Newspaper article The Evening Standard (London, England)

Show and Tell: The PM Pops in to Praise St Mary's; GET LONDON READING Evening Standard Campaign

Newspaper article The Evening Standard (London, England)

Show and Tell: The PM Pops in to Praise St Mary's; GET LONDON READING Evening Standard Campaign

Article excerpt

Byline: David Cohen

NOBODY at St Mary's primary can remember anyone of note visiting their school. Ever. But yesterday the Prime Minister came calling and it will be talked about in this Battersea cul-de-sac for years to come.

He came to St Mary's, the flagship school of our Get London Reading campaign, to pay tribute to its battle to improve literacy at a time when one in four leave primary school unable to read and write properly. He also came to see for himself the army of Evening Standard reading volunteers who are on the front line, making this improvement possible.

"It is a huge privilege for me as Prime Minister to come across the river and see what you are doing here," he said, praising the school and its new headteacher Jared Brading. "I want to say a big thank-you to the Evening Standard for the huge amount you have done, but above all, I want to thank the volunteers."

Reading matters for two simple reasons, he told pupils. "If we don't learn to read properly, then everything else in education is a closed book. But above and beyond that, reading is a joy and a pleasure and it is for life."

St Mary's, with 27 languages and 40 per cent of children on free school meals, had called the Standard last year to bring in reading mentors after only 52 per cent of leavers made the grade in English and maths.

Yesterday Ukrainian billionaire Kostyantin Zhevago, who bankrolled the project with [pounds sterling]100,000 to fund 85 volunteers at St Mary's over three years, also visited the school and met volunteers for the first time. The Prime Minister thanked him for his invaluable contribution, together with Sue Porto, chief executive of our campaign partner, Volunteer Reading Help, a charity he praised as "brilliant", based on "a simple yet hugely effective idea".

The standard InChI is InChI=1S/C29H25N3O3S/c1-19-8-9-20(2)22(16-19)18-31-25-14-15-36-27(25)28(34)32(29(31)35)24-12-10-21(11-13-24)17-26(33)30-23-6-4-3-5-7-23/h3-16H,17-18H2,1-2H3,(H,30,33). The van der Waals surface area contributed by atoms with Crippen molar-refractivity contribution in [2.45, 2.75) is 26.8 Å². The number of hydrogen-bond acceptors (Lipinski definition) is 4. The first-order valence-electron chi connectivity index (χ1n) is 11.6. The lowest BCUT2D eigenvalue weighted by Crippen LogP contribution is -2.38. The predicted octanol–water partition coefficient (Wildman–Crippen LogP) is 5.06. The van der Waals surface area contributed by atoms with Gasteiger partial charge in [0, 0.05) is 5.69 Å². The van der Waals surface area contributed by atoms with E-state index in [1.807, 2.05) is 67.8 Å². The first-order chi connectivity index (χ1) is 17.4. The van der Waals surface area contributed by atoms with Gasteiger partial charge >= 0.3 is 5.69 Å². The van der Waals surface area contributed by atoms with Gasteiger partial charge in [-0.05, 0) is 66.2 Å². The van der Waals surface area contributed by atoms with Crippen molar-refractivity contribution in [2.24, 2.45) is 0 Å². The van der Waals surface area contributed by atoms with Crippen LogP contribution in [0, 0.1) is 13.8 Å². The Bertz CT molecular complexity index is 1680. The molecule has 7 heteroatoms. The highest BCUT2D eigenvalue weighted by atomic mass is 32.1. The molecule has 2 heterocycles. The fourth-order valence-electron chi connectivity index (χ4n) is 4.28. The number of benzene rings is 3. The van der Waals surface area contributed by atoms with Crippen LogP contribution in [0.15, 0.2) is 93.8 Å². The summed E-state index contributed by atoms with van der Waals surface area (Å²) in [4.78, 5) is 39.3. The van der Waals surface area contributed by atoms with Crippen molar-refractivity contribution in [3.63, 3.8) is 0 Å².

But it was the children for whom this was a Red Letter Day. The pupils in reception, who were in the playground when Mr Cameron's motorcade arrived at 2.15pm, rushed to the fence as the Prime Minister stepped out.

"Hello, hello, nice to see you," he greeted the dumbfounded four-yearolds as he began his hour-long visit by signing the visitors' book. Thereafter the proud salutation, "Good afternoon Prime Minister", never before heard in these parts, resounded in unison through the classrooms as Mr Cameron met each year group and sat down to chat to pupils.

"What is it like to have a reading volunteer?" he asked Divine Obijiaku, a year 6 pupil. "Fantastic," replied Divine. "What is it that makes a difference?" pressed the Prime Minister. "Reading is much easier now because I can practise. We do half an hour in one go." "I work with three boys twice a week for half an hour each time," explained his reading volunteer, Jo Coker, 29, a psychology graduate.

Mr Cameron pointed to a couple of difficult words that she was teaching Divine and said: "I find with my own children, when they get a really long word, they do the first bit okay but then they just make up the rest. It's about getting them going, isn't it? It's really satisfying once you get them going."

Mr Cameron said he read to his own children "not every night, but a couple of times a week". "My five-year-old is just on the cusp of breaking through and my seven-year-old is just getting into chapter books. I think that however busy you are in life, you should always try to read to your children."

FACING a barrage of questions from pupils in every class, Mr Cameron told them that his favourite children's book was The Lorax by Dr Seuss, "because it's funny and wacky and got a good message about saving the environment", and he promised to send them a copy. He also thanked pupils for calling him "the right honourable David Cameron" and not, as one school had done, "the right horrible David Cameron". Later he got a surprise when it emerged that one of the Evening Standard reading volunteers was the House of Commons Serjeant at Arms. …

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